It started off innocently enough in early April 1954. Junius Kellogg and his Harlem Globetrotters teammate Boyd Buie, “The One-Armed Wonder,” decided to travel down to the Pine Bluff, Arkansas area to do some barnstorming. It was common practice in those days to mix in a few pro’s with amateurs and to take on the locals.
Kellogg had recently made the Globetrotters and played in a few exhibition games. Junius and Boyd knew that money would be tight until the season began just a few weeks later. In fact, the first major trip would be taking Boyd and Junius to South America. How excited he must have been.
The trip started in Chicago, where Junius and Boyd had been in 3-a-day practices. Boyd had an older Chrysler, possibly a 1948 or 1949 model, maybe a little newer. On the way they picked up three players of Marques Haynes “Harlem Magicians” team. Perhaps it was on the way that the five decided to form a team. Boyd was from Arkansas and knew the area well.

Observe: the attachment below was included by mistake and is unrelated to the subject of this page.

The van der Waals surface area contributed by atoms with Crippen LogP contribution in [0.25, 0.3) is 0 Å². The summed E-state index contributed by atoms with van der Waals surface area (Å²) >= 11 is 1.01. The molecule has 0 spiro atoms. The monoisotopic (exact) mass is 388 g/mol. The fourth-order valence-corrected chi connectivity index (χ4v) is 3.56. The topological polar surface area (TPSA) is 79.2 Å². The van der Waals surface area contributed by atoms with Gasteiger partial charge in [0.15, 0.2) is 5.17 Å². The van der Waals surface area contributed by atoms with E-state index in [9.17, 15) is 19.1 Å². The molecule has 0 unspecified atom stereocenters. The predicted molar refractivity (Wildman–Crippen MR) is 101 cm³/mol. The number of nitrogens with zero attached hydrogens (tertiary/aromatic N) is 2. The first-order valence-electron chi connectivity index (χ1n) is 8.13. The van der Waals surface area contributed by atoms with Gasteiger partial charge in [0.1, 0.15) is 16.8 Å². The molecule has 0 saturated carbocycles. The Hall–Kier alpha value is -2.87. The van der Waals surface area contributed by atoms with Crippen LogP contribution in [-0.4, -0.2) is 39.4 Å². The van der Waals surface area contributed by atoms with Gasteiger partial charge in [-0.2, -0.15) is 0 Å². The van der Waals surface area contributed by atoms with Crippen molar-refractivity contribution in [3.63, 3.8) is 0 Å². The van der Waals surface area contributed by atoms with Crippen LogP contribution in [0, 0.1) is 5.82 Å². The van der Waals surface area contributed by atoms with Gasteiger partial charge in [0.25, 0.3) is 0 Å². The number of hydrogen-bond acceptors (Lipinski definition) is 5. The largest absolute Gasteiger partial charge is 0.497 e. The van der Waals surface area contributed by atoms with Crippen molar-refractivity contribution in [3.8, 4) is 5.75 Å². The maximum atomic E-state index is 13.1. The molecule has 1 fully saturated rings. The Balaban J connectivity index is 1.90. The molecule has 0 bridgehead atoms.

There was a reason that they called Boyd “The One-Armed Wonder.” When he was a young man he was in a car accident and it cost him his left arm. Over time he not only built up his strength, but he became an incredible dribbler and shooter. He was allowed to drive without mechanical “assistance” in those days, and he apparently liked to drive fast.
The five players, supposedly on their way to Pine Bluff, were involved in a horrific accident. Buie’s car had bad rubber, he was going too fast for the twisty 2-lane road, and either while passing another vehicle or as the result of drifting onto the shoulder the right rear tire blew. The 1949 or 1950 Chrysler got launched. Reports were that it flipped up to five times. Buie had a hip contusion, the three men in the back were unhurt, but it was Junius whose body was badly traumatized.
No one at the scene (including the ambulance drivers) thought Junius would live. No one in the hospital thought he would live. Junius would never play basketball again.